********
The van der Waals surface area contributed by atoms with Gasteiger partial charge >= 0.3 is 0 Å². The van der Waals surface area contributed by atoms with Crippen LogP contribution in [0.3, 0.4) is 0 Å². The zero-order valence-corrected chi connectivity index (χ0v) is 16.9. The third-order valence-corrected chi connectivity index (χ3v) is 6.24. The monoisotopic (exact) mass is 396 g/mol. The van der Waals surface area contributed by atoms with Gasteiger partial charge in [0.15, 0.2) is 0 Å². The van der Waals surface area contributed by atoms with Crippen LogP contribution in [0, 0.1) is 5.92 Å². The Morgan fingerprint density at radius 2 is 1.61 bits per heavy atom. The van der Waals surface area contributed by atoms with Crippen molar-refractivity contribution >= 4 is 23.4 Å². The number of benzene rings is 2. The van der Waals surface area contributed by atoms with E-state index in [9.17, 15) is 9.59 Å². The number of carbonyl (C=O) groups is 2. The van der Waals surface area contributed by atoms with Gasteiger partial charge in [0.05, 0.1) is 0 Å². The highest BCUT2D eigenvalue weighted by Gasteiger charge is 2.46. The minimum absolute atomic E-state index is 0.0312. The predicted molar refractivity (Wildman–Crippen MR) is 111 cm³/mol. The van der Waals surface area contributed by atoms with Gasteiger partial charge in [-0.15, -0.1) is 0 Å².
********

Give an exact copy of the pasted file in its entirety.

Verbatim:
The van der Waals surface area contributed by atoms with Gasteiger partial charge >= 0.3 is 0 Å². The van der Waals surface area contributed by atoms with Crippen LogP contribution in [0.3, 0.4) is 0 Å². The zero-order valence-corrected chi connectivity index (χ0v) is 16.9. The third-order valence-corrected chi connectivity index (χ3v) is 6.24. The monoisotopic (exact) mass is 396 g/mol. The van der Waals surface area contributed by atoms with Gasteiger partial charge in [0.15, 0.2) is 0 Å². The van der Waals surface area contributed by atoms with Crippen LogP contribution in [0, 0.1) is 5.92 Å². The Morgan fingerprint density at radius 2 is 1.61 bits per heavy atom. The van der Waals surface area contributed by atoms with Crippen molar-refractivity contribution >= 4 is 23.4 Å². The number of benzene rings is 2. The van der Waals surface area contributed by atoms with E-state index in [9.17, 15) is 9.59 Å². The number of carbonyl (C=O) groups is 2. The van der Waals surface area contributed by atoms with Gasteiger partial charge in [0.05, 0.1) is 0 Å². The highest BCUT2D eigenvalue weighted by Gasteiger charge is 2.46. The minimum absolute atomic E-state index is 0.0312. The predicted molar refractivity (Wildman–Crippen MR) is 111 cm³/mol. The van der Waals surface area contributed by atoms with Gasteiger partial charge in [-0.15, -0.1) is 0 Å².